When it comes down to it, I spend hundreds of dollars a year on books. I buy way more books than I can actually read. I love buying them, but sometimes it feels good to have a system to buying — and it feels good to have a little extra money in my pocket that isn’t spent on books (you know, when you have to buy food or gas or something). It’s such a hard thing, but I feel like I really have to ask myself: Do I NEED this book?

Most of the time the answer is no — but still, nobody’s perfect!

How do you go about buying books? Do you only buy from authors you know you’ll love? Do you regret a lot of purchases? Do you use your local library? 

© 2012, Reading In Winter. All rights reserved.

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34 thoughts on “DISCUSSION: Buying the Books (or, How Readers in Bookstores Are Like Kids in Candy Stores)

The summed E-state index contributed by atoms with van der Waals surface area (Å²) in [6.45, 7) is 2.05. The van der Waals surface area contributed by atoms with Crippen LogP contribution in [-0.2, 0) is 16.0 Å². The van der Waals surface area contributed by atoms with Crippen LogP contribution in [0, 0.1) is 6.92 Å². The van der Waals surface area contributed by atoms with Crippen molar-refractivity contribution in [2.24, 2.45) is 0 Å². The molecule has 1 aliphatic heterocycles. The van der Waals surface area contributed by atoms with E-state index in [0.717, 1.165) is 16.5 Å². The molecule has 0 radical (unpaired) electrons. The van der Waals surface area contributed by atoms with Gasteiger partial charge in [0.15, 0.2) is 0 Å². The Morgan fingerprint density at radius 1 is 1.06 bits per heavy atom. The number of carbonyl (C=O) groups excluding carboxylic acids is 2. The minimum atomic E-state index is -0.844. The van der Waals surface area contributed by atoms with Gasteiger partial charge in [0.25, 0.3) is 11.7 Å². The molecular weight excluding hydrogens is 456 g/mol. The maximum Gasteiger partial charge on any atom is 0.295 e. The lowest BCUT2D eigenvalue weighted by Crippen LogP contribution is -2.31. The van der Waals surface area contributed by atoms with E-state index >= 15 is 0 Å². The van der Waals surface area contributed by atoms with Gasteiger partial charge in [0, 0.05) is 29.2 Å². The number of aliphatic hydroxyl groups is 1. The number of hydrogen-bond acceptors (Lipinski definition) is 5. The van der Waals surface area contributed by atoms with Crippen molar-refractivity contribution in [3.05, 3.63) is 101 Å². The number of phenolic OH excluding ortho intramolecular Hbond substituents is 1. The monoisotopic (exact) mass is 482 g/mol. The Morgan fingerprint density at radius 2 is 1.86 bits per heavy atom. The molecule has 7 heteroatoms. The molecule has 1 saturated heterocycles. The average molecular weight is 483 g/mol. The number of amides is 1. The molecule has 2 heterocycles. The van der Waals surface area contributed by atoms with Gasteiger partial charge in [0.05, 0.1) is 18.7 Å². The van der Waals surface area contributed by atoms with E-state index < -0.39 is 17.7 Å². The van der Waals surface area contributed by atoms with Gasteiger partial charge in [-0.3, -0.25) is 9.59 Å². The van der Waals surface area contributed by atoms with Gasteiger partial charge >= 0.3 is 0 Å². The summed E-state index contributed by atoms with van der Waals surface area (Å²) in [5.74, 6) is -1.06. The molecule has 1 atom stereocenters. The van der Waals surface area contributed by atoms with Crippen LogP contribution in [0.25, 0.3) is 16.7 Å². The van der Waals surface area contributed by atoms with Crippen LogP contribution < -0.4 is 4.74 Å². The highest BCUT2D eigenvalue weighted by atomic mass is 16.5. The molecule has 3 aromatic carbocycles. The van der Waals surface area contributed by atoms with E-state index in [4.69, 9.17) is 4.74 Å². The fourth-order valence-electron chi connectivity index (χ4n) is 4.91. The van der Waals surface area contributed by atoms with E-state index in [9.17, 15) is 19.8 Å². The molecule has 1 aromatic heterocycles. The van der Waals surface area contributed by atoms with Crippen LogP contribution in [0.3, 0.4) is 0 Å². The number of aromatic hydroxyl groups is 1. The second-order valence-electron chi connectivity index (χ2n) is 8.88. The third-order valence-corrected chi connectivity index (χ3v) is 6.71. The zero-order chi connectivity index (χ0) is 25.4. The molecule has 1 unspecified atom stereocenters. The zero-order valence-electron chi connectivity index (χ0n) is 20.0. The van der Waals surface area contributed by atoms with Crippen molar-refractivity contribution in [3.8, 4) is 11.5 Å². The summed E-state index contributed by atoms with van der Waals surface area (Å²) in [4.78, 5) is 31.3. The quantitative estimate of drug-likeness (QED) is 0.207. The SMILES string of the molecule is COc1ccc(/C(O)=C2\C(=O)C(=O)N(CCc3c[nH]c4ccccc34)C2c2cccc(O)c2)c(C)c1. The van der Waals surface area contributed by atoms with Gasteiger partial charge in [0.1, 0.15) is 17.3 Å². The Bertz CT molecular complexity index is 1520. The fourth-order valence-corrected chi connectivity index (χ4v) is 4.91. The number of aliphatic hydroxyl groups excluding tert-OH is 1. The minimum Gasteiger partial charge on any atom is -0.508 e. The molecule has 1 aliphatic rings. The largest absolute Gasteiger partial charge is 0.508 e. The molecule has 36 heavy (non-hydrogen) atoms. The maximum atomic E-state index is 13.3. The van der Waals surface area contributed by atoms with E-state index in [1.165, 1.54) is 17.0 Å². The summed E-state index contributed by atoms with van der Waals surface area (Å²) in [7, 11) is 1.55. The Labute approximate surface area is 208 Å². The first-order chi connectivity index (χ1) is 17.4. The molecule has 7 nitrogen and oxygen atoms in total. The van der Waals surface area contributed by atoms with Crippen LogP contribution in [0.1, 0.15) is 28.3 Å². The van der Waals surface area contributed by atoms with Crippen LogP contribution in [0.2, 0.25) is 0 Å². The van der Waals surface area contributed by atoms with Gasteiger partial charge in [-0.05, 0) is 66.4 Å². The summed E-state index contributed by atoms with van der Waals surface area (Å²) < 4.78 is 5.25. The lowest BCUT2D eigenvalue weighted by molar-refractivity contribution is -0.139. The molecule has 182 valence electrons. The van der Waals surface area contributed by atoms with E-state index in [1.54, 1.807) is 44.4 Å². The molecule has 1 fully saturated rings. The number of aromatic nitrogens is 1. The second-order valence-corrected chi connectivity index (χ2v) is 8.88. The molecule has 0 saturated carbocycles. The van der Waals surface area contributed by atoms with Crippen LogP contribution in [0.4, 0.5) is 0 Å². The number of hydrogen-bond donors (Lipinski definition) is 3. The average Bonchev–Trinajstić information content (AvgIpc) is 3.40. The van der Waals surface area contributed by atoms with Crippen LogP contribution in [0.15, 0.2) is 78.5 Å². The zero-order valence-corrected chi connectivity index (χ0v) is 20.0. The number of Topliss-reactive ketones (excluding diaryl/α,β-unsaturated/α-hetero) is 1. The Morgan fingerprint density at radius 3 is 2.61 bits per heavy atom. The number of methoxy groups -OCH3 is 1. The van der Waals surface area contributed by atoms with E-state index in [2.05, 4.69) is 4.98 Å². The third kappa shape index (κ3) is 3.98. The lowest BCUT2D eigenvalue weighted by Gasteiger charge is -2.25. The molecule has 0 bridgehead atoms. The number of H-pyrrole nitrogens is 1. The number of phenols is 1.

1. I think maybe this is part of why I stay away from reviews until I’ve read the book (I hate to admit it but it’s true). Aside from the fact that I want to be sure my own perception of the book isn’t influenced by the reviews I read, I want to decide what I want to buy based on my own criteria. If I see a book being reviewed EVERYWHERE then usually I’ll go check it out on GR or something, and add it to my TBR list. But I don’t actually READ the reviews, because I don’t want to feel the pressure of “everyone really likes this book, and now I want it so bad I’ll go and buy it” you know?

    And, of course, another reason to “test-drive” books, as you put it, is to be sure you’re putting your money where you really want it. If you’re not going to like a book, and you’re not going to read it again, then it’s much better to have spent a grand total of $.50 on gas to get to the library instead of $10 to buy the book – which you COULD have spent on another book that you’re dying to read over and over again (and read to your children, your children’s children, and strangers on the street).